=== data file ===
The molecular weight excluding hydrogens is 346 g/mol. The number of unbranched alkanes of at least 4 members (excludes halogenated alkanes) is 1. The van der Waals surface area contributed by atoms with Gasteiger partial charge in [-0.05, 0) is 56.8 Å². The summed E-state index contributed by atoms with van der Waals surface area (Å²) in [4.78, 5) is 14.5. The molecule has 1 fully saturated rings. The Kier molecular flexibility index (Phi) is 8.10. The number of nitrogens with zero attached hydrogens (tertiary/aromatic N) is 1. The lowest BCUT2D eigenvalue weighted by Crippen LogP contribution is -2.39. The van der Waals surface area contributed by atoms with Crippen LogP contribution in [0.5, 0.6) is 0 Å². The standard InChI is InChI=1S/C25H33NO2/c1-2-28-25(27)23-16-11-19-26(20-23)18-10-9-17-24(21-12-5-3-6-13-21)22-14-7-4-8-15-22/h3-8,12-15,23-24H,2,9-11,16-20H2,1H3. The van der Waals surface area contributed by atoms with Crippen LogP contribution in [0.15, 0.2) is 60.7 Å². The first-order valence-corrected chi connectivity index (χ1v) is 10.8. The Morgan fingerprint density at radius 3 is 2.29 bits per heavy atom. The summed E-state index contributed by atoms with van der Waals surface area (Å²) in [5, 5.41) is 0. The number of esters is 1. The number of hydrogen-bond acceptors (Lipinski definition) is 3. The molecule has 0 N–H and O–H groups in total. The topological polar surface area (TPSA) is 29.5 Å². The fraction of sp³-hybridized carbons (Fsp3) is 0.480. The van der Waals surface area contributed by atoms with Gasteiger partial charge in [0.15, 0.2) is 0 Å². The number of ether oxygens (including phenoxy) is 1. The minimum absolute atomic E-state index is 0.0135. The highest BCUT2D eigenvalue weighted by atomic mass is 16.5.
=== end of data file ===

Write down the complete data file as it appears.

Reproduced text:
The molecular weight excluding hydrogens is 346 g/mol. The number of unbranched alkanes of at least 4 members (excludes halogenated alkanes) is 1. The van der Waals surface area contributed by atoms with Gasteiger partial charge in [-0.05, 0) is 56.8 Å². The summed E-state index contributed by atoms with van der Waals surface area (Å²) in [4.78, 5) is 14.5. The molecule has 1 fully saturated rings. The Kier molecular flexibility index (Phi) is 8.10. The number of nitrogens with zero attached hydrogens (tertiary/aromatic N) is 1. The lowest BCUT2D eigenvalue weighted by Crippen LogP contribution is -2.39. The van der Waals surface area contributed by atoms with Crippen LogP contribution in [0.5, 0.6) is 0 Å². The standard InChI is InChI=1S/C25H33NO2/c1-2-28-25(27)23-16-11-19-26(20-23)18-10-9-17-24(21-12-5-3-6-13-21)22-14-7-4-8-15-22/h3-8,12-15,23-24H,2,9-11,16-20H2,1H3. The van der Waals surface area contributed by atoms with Crippen LogP contribution in [0.15, 0.2) is 60.7 Å². The first-order valence-corrected chi connectivity index (χ1v) is 10.8. The Morgan fingerprint density at radius 3 is 2.29 bits per heavy atom. The summed E-state index contributed by atoms with van der Waals surface area (Å²) in [5, 5.41) is 0. The number of esters is 1. The number of hydrogen-bond acceptors (Lipinski definition) is 3. The molecule has 0 N–H and O–H groups in total. The topological polar surface area (TPSA) is 29.5 Å². The fraction of sp³-hybridized carbons (Fsp3) is 0.480. The van der Waals surface area contributed by atoms with Gasteiger partial charge in [0.15, 0.2) is 0 Å². The number of ether oxygens (including phenoxy) is 1. The minimum absolute atomic E-state index is 0.0135. The highest BCUT2D eigenvalue weighted by atomic mass is 16.5.